In a preferred second embodiment, the monitor may be used to sense temperature in a refrigerated railcar. The railcar may include a refrigeration unit designed to refrigerate contents of the railcar, such as perishable foods. If the refrigeration unit fails, the temperature in the railcar will likely rise, thereby potentially spoiling the food.

In the second embodiment, the detector preferably comprises a temperature switch with a sensing element inside the railcar. The temperature switch may be adjustable allowing a technician to select a temperature set-point. When the temperature reaches the set-point, the temperature switch actuates and closes a set of contacts within the temperature switch, thereby changing the detector's status.

The transmitter and the base unit are preferably substantially as described above. The output is preferably electrically connected to a warning unit, or other signaling device, that warns the operator or other interested party when the temperature in the railcar is above the set-point, thereby indicating a possible failure of the refrigeration unit.

In a preferred third embodiment, the monitor may be used to sense air pressure in a commercial truck's air brake system. The truck may include an air compressor that supplies compressed air to be stored in a tank and used to control the brake system. If the compressor fails or there is a leak in the brake system, the pressure in the tank will drop.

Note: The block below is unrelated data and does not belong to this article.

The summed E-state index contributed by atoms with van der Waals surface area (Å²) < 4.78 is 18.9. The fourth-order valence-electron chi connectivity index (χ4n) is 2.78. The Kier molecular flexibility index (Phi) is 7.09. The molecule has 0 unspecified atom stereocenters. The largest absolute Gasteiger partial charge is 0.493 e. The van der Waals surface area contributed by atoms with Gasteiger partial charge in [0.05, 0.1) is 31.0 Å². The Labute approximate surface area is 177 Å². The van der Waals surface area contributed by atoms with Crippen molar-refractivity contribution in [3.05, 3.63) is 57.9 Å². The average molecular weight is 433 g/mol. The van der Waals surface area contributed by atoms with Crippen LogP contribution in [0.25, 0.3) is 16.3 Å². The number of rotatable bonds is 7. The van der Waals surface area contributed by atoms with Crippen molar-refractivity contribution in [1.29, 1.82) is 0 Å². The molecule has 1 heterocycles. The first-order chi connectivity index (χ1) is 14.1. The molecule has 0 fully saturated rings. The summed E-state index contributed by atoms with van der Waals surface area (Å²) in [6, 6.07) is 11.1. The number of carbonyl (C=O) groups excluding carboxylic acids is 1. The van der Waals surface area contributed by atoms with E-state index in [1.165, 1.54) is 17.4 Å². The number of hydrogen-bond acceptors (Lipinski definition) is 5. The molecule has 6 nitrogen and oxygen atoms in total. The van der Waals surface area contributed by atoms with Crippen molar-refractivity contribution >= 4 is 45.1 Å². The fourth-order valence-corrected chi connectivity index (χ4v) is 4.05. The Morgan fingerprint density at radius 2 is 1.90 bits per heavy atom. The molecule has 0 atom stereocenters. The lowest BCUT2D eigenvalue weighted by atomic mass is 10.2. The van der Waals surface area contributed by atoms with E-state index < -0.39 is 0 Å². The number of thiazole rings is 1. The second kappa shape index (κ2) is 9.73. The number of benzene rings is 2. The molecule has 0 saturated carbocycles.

In the third embodiment, the detector preferably comprises a pressure switch sensing the pressure in the tank. The pressure switch may be adjustable allowing a technician to select a pressure set-point. When the pressure reaches the set-point, the pressure switch actuates and closes a set of contacts within the pressure switch, thereby changing the detector's status.

The transmitter and the base unit are preferably substantially as described above. The output is preferably electrically connected to a warning unit, or other signaling device, that warns the operator or another interested party when the pressure in the tank is below the set-point, thereby indicating a possible failure of the compressor or leak in the brake system.

BRIEF DESCRIPTION OF THE DRAWINGS

A preferred embodiment of the present invention is described in detail below with reference to the attached drawing figures, wherein:

FIG. 1 is a perspective view of a pallet pressure monitor constructed in accordance with a preferred embodiment of the present invention and shown installed on a machine; and

FIG. 2 is a combination hydraulic and electrical schematic of the monitor.

DETAILED DESCRIPTION OF A PREFERRED EMBODIMENT

Referring to FIG. 1, the preferred function monitor 10 constructed in accordance with a preferred first embodiment of the present invention is illustrated installed on a machine 12. Referring also to FIG. 2, the monitor 10 broadly comprises a function detector 14 to sense a condition, a function transmitter 18 to monitor the detector 14, and a base unit 20 to receive a status signal from the transmitter 18 indicative of the detector's 14 status.